Thursday, March 15, 2012

Some Background Information

On Conflicts of Interest in Englewood Cliffs

From the New York Times, A Town Where the Neighbors are in Everybody's Business,


On Hiring Practices in Englewood Cliffs
From the Record:  Police chief favored son, friends

Tuesday, November 29, 2005


ENGLEWOOD CLIFFS - Aspiring police officers lined up outside the police station here in October for an application to work in this affluent, quiet borough. Many were turned away.

But the son and friends of Police Chief Lawrence Whiting appear to have gotten special treatment during the ongoing hiring process, an investigation by The Record has found.

The chief's son, a councilwoman's two sons and the chief's friend's son received applications through unusual circumstances, according to phone records and officers in the department.

The borough had advertised in The Record and the Herald News that candidates must appear in person Oct. 4 to apply and pay a $75 fee. Only 100 applications were given out, and all were gone by 11 o'clock that morning, according to police officers and a sign posted on the door.

"I got down there, they were out," said Brendan Phillips of Norwood. "I was kind of disappointed."

"I get the feeling that they know who they're going to hire before they start the process," said Phillips, speaking of small-town police departments in general. "So they just go through the formality of it."

Chief Whiting's son Chris, a patrolman in Ridgefield Park, received an application. But Chris Whiting was working Oct. 4 from 7 a.m. to 3 p.m., said Ridgefield Park Police Chief Dieter Ahrlich.

Two Englewood Cliffs police officers who asked to remain anonymous said that Chris Whiting has passed the physical and written tests and is among the finalists being considered for the position.

"You can't advertise that there will be 100 applications and then hold some back for your friends," said one of the police officers.

After seeing the job opening, Councilwoman Pat Drimones called Chief Whiting in late September to get applications for her two sons, Christian, 25, and Nick, 20.

"I said, Nicky's going back to school, and he said, don't worry, I'll hold them for you," Drimones told The Record later. "I didn't think there was anything wrong with that."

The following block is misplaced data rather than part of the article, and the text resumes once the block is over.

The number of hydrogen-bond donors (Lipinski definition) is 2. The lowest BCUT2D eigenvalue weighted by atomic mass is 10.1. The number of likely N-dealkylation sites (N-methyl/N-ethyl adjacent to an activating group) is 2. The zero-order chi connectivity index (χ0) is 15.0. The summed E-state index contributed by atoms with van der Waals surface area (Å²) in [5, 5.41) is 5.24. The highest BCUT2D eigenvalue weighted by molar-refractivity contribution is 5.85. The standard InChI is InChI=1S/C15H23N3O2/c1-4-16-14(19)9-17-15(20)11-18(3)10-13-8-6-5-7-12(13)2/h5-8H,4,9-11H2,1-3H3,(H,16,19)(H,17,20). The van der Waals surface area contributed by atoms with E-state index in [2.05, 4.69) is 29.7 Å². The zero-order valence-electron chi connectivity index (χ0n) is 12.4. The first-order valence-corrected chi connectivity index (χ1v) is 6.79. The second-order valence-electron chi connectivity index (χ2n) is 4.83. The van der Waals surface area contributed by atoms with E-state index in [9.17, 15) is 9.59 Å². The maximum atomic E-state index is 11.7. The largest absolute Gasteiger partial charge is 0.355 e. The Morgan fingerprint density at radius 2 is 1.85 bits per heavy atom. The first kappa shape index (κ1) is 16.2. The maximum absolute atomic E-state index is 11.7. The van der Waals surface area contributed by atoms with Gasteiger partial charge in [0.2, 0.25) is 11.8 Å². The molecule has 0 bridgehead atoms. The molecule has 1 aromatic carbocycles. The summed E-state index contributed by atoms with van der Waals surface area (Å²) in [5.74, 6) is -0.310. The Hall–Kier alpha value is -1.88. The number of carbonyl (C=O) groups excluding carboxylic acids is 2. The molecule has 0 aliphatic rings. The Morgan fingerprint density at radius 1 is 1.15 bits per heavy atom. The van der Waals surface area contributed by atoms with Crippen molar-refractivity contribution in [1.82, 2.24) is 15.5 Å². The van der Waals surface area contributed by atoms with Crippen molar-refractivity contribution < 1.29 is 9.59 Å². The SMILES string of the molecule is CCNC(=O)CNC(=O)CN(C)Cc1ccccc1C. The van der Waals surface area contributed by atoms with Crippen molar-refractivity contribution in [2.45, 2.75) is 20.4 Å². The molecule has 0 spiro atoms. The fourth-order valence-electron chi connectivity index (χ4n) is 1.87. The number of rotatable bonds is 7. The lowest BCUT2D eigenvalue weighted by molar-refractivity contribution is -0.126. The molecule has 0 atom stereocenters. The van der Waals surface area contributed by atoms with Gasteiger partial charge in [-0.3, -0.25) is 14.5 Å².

Christian Drimones stood in line on Oct. 4, but the applications ran out before he got one, his mother said. Police tapes then show that his mother called the station at 11:31 a.m., and told Patrolmen Keith Wicker that Whiting was holding two applications for her. Wicker had just told two previous callers the applications were all gone.

Wicker put Drimones on hold and then returned to the phone and told her to send her son back to the station.

Drimones, who has a brother on the force, said later that neither of her sons had become finalists.

About 185 of the New Jersey's 480 local police departments participate in the civil service system, which has strict rules for testing and hiring prospective cops.

For the other departments, such as Englewood Cliffs, municipal officials can pass laws guiding the hiring and promoting of police officers, said Ed Kologi, a Linden-based lawyer who specializes in municipal and police issues.

Englewood Cliffs' hiring ordinance does not address how applications should be given out, but it does say the borough "may" require physical, mental or psychological exams. The mayor and council give final approval to the police committee's candidate recommendations.

Joseph DelGreco, a retired Passaic cop, also called the station Oct. 4 and asked to speak to the chief. He mentioned that his son Joseph wanted an application but couldn't get one that morning.

"Chief, Joseph worked EMS last night, he got off late," he said on the tape. "He missed the uh, one of the times, uh, for getting the applications. I thought it was an |all-day thing."

"Is it totally cut off or you think you could get one?" he asked the chief.

"Hold on one second," Whiting replied. "Oh, okay, good. Yeah, I think we can. Believe it or not, I have, 'cause you know what? I just held back, just in case."

"Okay, can I send him down now?" DelGreco said.

"Yeah, send him down and tell him when he comes to the desk to see me," Whiting said.

Whiting, a past president of the Bergen County chief's association, did not respond to repeated attempts to contact him by phone, letter, and visits to his home and workplace.

Kologi said he has never heard of a police department handing out applications on a first-come, first-serve basis.

"This isn't like a quest for Yankees tickets," he said. "I don't think the person who gets up earliest and decides to wait in line puts the municipality in the best position of finding qualifying candidates."

If favoritism was also a factor in Englewood Cliffs, then "it just diminishes credibility and confidence in the hiring system," added Kologi, an associate counsel with the New Jersey State League of Municipalities.

"We're in a situation where public confidence in government appears to be eroding more and more. If things like this occur, if they are in fact occurring, it contributes to that."

Phillips, from Norwood, said he would not give up on his goal of becoming a police officer. "I'm going to put myself through the academy to get around all this politics that's involved," he said.

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